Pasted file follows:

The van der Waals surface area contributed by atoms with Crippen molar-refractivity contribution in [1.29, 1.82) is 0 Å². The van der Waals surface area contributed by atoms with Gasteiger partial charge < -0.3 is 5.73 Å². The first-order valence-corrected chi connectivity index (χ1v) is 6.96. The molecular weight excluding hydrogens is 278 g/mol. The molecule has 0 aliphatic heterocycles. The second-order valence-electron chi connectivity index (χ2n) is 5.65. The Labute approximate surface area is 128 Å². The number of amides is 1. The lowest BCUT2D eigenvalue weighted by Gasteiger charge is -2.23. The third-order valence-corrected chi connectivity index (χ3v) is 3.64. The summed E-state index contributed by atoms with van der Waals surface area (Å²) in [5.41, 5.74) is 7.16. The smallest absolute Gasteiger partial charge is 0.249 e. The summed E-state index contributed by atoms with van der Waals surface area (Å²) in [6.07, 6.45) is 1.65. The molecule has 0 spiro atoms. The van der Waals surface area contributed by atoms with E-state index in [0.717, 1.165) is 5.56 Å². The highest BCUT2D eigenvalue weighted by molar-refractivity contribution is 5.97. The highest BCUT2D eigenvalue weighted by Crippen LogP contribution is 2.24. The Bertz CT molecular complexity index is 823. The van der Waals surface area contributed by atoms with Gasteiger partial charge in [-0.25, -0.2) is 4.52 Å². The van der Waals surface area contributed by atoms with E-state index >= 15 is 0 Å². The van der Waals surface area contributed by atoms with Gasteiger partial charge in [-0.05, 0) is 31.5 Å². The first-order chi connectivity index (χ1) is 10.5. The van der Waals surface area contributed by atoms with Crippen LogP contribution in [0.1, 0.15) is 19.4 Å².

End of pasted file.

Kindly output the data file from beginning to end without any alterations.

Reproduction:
The van der Waals surface area contributed by atoms with Crippen molar-refractivity contribution in [1.29, 1.82) is 0 Å². The van der Waals surface area contributed by atoms with Gasteiger partial charge < -0.3 is 5.73 Å². The first-order valence-corrected chi connectivity index (χ1v) is 6.96. The molecular weight excluding hydrogens is 278 g/mol. The molecule has 0 aliphatic heterocycles. The second-order valence-electron chi connectivity index (χ2n) is 5.65. The Labute approximate surface area is 128 Å². The number of amides is 1. The lowest BCUT2D eigenvalue weighted by Gasteiger charge is -2.23. The third-order valence-corrected chi connectivity index (χ3v) is 3.64. The summed E-state index contributed by atoms with van der Waals surface area (Å²) in [5.41, 5.74) is 7.16. The smallest absolute Gasteiger partial charge is 0.249 e. The summed E-state index contributed by atoms with van der Waals surface area (Å²) in [6.07, 6.45) is 1.65. The molecule has 0 spiro atoms. The van der Waals surface area contributed by atoms with E-state index in [0.717, 1.165) is 5.56 Å². The highest BCUT2D eigenvalue weighted by molar-refractivity contribution is 5.97. The highest BCUT2D eigenvalue weighted by Crippen LogP contribution is 2.24. The Bertz CT molecular complexity index is 823. The van der Waals surface area contributed by atoms with Gasteiger partial charge in [-0.25, -0.2) is 4.52 Å². The van der Waals surface area contributed by atoms with E-state index >= 15 is 0 Å². The van der Waals surface area contributed by atoms with Gasteiger partial charge in [-0.05, 0) is 31.5 Å². The first-order chi connectivity index (χ1) is 10.5. The van der Waals surface area contributed by atoms with Crippen LogP contribution in [0.1, 0.15) is 19.4 Å².